MIAMI, Florida (March 11, 2016)—The Inter American Press Association (IAPA) today protested a four-year prison sentence handed down against David Natera Febres, president and editor of the Venezuelan newspaper Correo del Caroní, on criminal charges of defamation and libel following the publication of reports on corruption in a state company. The IAPA called the prosecution of the journalist a "gross coercion of press freedom and the right of the people to be informed about matters of public interest."
The Bolivar State's Sixth Criminal Court on Friday sentenced Natera Febres to four years in prison, payment of a fine and prohibition from publishing reports concerning the case of corruption in the state-owned company involved in the extraction and processing of iron ore, CVG Ferrominera Orinoco, about which the Correo del Caroní gave wide news coverage in 2013.
Natera Febres's legal representatives have 10 days to appeal the ruling. The judge prohibited him from leaving the country and ordered him to appear before the court every 30 days.
The chairman of the IAPA's Committee on Freedom of the Press and Information, Claudio Paolillo, expressed his solidarity with Natera Febres over what he called "a ruling that has the clear intention of dissuading in-depth and denunciation reporting as has been carried out in this case by Correo del Caroní" and which demonstrates the big deterioration in matters of press freedom in Venezuela, which continues send journalists to prison.
Contrary to the trend to decriminalize defamation offenses in the region an amendment of the Penal Code in 2005 increased punishments from 30 months to four years imprisonment. Defamation was has been made no longer a criminal offense in Argentina, Barbados, Bermuda, Brazil, Costa Rica, El Salvador, Grenada, Jamaica, Mexico, Panama, Peru and Uruguay and partially in Chile and Dominican Republic.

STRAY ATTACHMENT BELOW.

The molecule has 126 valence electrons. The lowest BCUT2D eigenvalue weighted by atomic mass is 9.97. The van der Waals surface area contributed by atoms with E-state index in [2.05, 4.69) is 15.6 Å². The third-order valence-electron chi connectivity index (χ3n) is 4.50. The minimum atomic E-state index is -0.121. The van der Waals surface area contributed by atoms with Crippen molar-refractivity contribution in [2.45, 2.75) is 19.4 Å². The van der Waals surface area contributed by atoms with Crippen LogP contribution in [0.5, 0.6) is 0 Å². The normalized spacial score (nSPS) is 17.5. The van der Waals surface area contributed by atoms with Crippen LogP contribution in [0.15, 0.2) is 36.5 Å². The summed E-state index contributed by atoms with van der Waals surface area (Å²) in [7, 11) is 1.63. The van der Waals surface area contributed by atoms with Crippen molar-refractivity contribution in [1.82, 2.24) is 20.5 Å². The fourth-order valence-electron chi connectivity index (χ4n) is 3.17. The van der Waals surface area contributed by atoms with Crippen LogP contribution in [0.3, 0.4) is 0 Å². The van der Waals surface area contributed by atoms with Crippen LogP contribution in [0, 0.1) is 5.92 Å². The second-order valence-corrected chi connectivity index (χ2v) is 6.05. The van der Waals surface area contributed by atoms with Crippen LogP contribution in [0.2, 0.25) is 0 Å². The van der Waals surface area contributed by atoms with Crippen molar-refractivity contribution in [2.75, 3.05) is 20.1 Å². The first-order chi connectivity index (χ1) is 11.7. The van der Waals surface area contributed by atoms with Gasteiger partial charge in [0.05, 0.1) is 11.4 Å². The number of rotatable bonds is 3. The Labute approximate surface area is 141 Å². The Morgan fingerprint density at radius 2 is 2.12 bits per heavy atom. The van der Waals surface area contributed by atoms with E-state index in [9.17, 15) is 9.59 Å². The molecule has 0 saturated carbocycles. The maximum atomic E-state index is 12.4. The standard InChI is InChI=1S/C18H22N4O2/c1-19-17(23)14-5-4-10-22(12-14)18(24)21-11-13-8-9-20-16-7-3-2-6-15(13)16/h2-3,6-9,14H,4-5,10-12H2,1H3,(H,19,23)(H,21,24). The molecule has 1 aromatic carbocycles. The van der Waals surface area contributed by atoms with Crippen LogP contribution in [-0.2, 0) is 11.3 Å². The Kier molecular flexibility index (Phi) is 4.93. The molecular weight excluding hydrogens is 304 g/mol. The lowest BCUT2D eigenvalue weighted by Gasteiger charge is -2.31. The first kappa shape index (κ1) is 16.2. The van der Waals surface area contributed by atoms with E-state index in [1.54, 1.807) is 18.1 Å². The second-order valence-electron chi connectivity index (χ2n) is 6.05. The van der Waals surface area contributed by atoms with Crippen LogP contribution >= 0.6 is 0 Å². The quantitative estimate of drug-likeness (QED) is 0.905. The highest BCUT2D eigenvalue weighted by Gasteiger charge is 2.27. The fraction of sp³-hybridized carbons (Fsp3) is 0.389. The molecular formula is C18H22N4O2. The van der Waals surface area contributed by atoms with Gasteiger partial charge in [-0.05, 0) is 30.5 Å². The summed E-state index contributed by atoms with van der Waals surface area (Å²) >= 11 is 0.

Paolillo, editor of the Montevideo, Uruguay, weekly Búsqueda, added, "This gross coercion of press freedom and the right of the people to be informed on matters of public interest" contravenes the precepts of the Declaration of Principles on Freedom of Expression which establish that "the protection of reputation must be guaranteed only through civil sanctions" and it should "be proven that the journalist had the intent of doing harm" or that "it was carried out with manifest negligence in the search for the truth."
Paolillo criticized the fact that the judge had admitted the argument on the part of the plaintiff that the media should await the sentence of a court in order to be able to inform about a case of corruption.
"With this philosophy," he added, "there is promoted prior censorship and that the media look aside in the face of denunciations of corruption. This is the opposite of precisely what happened in this case, that the newspaper hinted to the authorities to investigate wrongdoing in a state company and which warned society about matters of public interest."
The case against Natera Febres has its origin in a lawsuit that was filed by businessman Yamal Mustafá, one of the officials of the state-owned company dismissed and accused following inquiries carried out by the Attorney General's Office into corruption in Ferrominera Orinoco following the reports published in the newspaper. Mustafá, accused of having alleged links with the irregularities in the running of the state-owned company, was fired last year.
The IAPA is a not-for-profit organization dedicated to the defense and promotion of freedom of the press and of expression in the Americas. It is made up of more than 1,300 print publications from throughout the Western Hemisphere and is based in Miami, Florida. For more information please go to http://www.sipiapa.org.